Weekly Newspaper and Travel Guide
for Pecos Country
of West Texas
Tuesday, October 28, 2008
By Peggy McCracken
Seniors don't pay taxes?
You've gotta be kidding
Having been a reporter for 37 years, I have tried to keep an open mind and closed mouth about political matters so I could give our readers balanced stories to help them decide how to vote.
Now that I have doffed that reporter hat, I feel free to say what I think. And I think there is something rotten in Denmark (read that Reeves County).
?I didn't go to the town hall meeting on the proposed $17.1 million bond issue that is on Tuesday's ballot, but maybe I should have. Imagine my surprise when I was told the next day that us old folks over 65 are exempt from paying county taxes.
Come again? I don't own much property, but I haven't missed a year paying county taxes.
Then here comes the Pecos Enterprise, which everyone knows is always accurate, with an ad saying, and I quote: "Taxpayers that are 65 and over or are medically disabled will not have their taxes increased, because they are exempt."
That same ad says, "As appraisals rise due to the increasing valuations, additional monies are generated and drive down taxes."
?Maybe my little acreage doesn't amount to much, but my taxes INCREASED from 2005 to 2008, while valuations increased. Yes, the TAX RATE dropped from 40.5 cents to 34.6 cents, but my appraised value also went up with everyone else's, making the tax higher as well.
Just to make sure I hadn't missed something, I went to the county tax office and asked Rosemary Chabarria if there is such a thing as over-65 exemption, except for the standard $15,000 homestead exemption. She said no.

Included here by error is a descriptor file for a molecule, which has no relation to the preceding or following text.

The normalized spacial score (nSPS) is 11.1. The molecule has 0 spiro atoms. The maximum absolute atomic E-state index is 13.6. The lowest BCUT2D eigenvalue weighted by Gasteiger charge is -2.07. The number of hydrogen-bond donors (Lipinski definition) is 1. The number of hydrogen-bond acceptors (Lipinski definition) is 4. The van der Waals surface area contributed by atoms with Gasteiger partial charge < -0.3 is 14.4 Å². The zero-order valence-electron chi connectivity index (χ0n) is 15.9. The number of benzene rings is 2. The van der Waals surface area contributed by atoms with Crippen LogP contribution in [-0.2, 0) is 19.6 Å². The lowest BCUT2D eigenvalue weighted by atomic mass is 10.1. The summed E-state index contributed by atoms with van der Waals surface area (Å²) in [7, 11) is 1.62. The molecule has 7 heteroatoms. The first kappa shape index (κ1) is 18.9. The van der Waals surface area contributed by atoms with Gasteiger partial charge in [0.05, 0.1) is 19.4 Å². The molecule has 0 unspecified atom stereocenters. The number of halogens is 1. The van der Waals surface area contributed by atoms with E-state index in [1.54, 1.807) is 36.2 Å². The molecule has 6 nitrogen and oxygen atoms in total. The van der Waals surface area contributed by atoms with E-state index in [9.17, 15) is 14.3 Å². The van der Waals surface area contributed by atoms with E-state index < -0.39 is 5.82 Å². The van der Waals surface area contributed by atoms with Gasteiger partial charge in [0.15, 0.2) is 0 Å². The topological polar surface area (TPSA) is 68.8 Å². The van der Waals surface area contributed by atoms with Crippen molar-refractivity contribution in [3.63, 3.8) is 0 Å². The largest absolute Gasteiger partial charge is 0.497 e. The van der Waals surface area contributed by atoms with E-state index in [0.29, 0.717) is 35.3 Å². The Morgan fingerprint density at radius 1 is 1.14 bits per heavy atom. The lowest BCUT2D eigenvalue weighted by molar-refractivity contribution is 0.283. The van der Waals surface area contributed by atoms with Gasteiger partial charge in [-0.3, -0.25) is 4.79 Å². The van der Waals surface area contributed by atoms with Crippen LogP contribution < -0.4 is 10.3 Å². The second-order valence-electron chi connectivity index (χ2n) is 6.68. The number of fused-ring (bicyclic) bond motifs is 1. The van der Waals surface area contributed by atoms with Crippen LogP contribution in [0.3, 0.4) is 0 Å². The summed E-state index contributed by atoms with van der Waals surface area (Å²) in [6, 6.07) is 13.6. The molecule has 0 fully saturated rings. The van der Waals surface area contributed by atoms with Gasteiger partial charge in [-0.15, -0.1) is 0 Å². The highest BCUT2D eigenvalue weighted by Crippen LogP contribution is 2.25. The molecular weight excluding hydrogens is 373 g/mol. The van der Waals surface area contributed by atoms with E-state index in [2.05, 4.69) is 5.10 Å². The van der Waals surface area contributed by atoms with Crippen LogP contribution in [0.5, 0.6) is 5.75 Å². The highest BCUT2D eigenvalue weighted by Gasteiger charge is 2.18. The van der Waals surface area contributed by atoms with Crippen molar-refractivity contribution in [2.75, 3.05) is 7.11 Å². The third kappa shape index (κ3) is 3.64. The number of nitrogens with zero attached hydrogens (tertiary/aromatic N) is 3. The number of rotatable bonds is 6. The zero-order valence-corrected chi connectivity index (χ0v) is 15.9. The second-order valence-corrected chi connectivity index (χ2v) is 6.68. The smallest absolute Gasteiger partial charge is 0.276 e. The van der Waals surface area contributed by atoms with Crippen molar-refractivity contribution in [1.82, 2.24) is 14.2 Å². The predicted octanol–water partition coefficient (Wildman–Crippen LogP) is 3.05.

The homestead exemption is not even certain, because commissioners have to approve it every year. And they can set it at any lesser amount, including zero.
"It is voted on every year, and they voted it in for 2008," said Chabarria.
As to the promise of decreased taxes, Chabarria said it is the tax rate that drops, not the amount of tax assessed. The amount of tax for the bonds will remain the same, whether valuations increase or decrease.
"We will have to pay those bonds off, no matter what," she said. "The values are high right now because of a lot of mineral. They are not going to last forever, and the property owners will have to pay it."
Then I called Nancy Martinez, who put together the ad for "Citizens for Improvement of Quality of Life" and asked her where she got her information that over-65 property owners would be exempt from the tax.
"The county judge told us seniors are exempt from taxes," said Martinez. He also said that oil and gas leases will increase valuations next year and generate tax dollars, she said.
My call to County Judge Sam Contreras went unanswered, so I don't have his response to that.
One thing I have noticed is that taxes rarely ever go down. Increased valuations call for lower tax rates, but most entities claim they need the extra money, and they leave the rate the same or lower it by a cent or two.
Most taxpayers probably don't understand the law, and as long as their taxes don't jump too much from year to year, just go ahead paying through the nose.
I've always said I would much prefer to pay taxes locally, where I may have some say in how it is spent. And I am having my say about this $17.1 million loan the county commissioners are proposing to take out in my name. I voted NO.
"In the secret of his tabernacle shall he hide me." Psalm 27:5b
EDITOR'S NOTE: Peggy McCracken is Enterprise columnist and feature writer. Contact her at firstname.lastname@example.org
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324 S. Cedar St., Pecos, TX 79772
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